“On Monday next week, the owner of DNC Mall and main contractor company [Yuti] and representatives will hold a meeting at Tuol Kok district, so wait for the result on that day,” Huor said.
The failure to pay workers at the DNC Mall site is just one of many cases in which workers in the 260,000-strong Cambodian construction sector are suffering amid the global economic slowdown resulting from the spread of Covid-19.
Khun Tharo, program manager at labor rights group Central, said that although DNC Mall was a prime example, there were many other cases, such as a supermarket construction site on National Road 5 in Phnom Penh’s Russei Keo district in which the head of the contracting company had received funds from the developer then fled. A group of workers at that site also protested for their wages earlier this week.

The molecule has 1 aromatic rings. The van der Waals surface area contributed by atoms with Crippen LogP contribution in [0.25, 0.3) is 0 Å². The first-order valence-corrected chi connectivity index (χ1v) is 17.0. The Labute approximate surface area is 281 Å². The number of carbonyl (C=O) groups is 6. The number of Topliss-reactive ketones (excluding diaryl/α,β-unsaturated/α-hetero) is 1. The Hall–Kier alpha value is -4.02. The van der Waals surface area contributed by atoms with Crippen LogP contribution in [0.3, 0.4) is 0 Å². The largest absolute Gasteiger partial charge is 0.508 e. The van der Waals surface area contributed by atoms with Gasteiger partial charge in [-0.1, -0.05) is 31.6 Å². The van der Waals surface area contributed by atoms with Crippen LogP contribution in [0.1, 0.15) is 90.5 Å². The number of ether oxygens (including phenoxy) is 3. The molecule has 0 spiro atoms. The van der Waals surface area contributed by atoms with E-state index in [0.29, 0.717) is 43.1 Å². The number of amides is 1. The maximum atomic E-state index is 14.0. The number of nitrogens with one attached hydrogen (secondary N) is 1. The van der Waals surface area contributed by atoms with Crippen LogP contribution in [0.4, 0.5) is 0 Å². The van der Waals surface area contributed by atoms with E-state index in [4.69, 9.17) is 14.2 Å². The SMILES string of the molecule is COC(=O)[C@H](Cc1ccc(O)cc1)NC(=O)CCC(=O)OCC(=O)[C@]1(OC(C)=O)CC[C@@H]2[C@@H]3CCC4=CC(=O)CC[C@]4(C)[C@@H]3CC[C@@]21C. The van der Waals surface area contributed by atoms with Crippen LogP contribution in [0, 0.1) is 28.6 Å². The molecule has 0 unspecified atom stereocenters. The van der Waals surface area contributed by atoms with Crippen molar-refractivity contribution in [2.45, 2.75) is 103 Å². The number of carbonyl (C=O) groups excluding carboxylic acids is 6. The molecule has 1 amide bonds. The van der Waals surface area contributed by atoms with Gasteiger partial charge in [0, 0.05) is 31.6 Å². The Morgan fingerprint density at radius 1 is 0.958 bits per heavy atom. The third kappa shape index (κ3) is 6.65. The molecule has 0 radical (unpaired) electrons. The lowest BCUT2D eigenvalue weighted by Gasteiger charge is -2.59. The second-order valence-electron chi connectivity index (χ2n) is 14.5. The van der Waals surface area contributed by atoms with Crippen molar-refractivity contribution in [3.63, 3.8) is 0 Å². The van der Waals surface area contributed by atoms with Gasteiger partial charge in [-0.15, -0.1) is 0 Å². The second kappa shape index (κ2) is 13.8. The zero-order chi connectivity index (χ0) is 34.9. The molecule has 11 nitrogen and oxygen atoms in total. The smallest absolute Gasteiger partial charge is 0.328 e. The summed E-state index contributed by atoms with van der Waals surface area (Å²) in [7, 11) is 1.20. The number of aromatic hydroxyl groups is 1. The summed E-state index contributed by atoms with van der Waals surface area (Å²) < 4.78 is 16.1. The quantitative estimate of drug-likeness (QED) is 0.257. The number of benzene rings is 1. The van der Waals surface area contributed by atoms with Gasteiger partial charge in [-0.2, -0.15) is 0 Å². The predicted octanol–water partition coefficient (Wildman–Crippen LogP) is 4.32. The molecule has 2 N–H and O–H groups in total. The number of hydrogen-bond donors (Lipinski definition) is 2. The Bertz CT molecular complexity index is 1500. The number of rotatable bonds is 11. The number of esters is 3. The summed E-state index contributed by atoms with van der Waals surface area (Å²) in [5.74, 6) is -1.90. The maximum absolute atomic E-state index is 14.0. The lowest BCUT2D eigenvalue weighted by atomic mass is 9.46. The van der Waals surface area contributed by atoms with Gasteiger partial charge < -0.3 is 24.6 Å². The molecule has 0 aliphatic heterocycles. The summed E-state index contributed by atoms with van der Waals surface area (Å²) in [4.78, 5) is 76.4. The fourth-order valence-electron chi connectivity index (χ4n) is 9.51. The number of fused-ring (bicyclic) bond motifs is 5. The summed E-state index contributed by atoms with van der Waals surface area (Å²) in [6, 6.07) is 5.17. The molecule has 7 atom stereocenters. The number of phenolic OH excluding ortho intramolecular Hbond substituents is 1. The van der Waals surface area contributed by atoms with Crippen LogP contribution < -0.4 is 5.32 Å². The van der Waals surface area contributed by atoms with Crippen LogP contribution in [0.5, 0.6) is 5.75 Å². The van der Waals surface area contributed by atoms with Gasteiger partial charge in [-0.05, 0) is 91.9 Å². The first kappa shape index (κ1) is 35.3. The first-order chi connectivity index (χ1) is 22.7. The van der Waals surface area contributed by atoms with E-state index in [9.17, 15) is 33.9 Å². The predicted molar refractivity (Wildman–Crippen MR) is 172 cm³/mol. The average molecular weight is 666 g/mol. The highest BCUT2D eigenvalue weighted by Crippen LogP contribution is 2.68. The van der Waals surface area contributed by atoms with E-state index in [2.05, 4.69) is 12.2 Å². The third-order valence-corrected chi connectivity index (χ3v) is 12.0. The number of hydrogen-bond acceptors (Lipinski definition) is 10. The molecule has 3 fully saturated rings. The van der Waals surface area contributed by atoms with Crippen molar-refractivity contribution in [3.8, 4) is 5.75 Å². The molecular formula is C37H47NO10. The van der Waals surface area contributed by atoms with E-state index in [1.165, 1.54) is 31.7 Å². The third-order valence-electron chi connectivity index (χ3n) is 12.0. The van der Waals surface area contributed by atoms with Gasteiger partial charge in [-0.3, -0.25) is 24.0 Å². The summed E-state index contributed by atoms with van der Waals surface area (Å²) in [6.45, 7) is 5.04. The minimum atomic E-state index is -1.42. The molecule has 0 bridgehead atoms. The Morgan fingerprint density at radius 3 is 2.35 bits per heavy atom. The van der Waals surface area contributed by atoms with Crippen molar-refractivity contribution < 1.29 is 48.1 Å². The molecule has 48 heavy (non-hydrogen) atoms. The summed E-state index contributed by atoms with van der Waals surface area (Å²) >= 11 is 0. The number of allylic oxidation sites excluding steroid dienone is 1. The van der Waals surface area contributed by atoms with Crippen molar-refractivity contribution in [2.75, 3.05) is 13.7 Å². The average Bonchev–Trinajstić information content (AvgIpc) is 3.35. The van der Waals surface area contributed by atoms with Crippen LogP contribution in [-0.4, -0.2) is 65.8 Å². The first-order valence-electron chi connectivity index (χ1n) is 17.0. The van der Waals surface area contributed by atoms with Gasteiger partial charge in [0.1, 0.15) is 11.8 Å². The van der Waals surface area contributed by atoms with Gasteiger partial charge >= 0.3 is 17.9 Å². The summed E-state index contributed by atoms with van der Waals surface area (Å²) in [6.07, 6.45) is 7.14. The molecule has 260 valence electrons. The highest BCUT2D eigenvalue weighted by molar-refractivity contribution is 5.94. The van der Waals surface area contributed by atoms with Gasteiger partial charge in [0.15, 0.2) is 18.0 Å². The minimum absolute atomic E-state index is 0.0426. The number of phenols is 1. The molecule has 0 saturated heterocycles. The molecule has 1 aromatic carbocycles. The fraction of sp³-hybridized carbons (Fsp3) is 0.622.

“Since March, when Covid-19 began to spread, there have been four construction sites, mostly run by Chinese companies, which have not paid salary to workers,” Tharo said.
Their situation is compounded by the fact that most workers do not have a National Social Security Fund, so they can’t receive free hospital services or other forms of government assistance, he added.
“The government should improve mechanisms for construction site inspections and implement the Labor Law,” Tharo said. “For example: they need to set a specific time to pay the salary and to go down to inspect safety and security measures for workers.”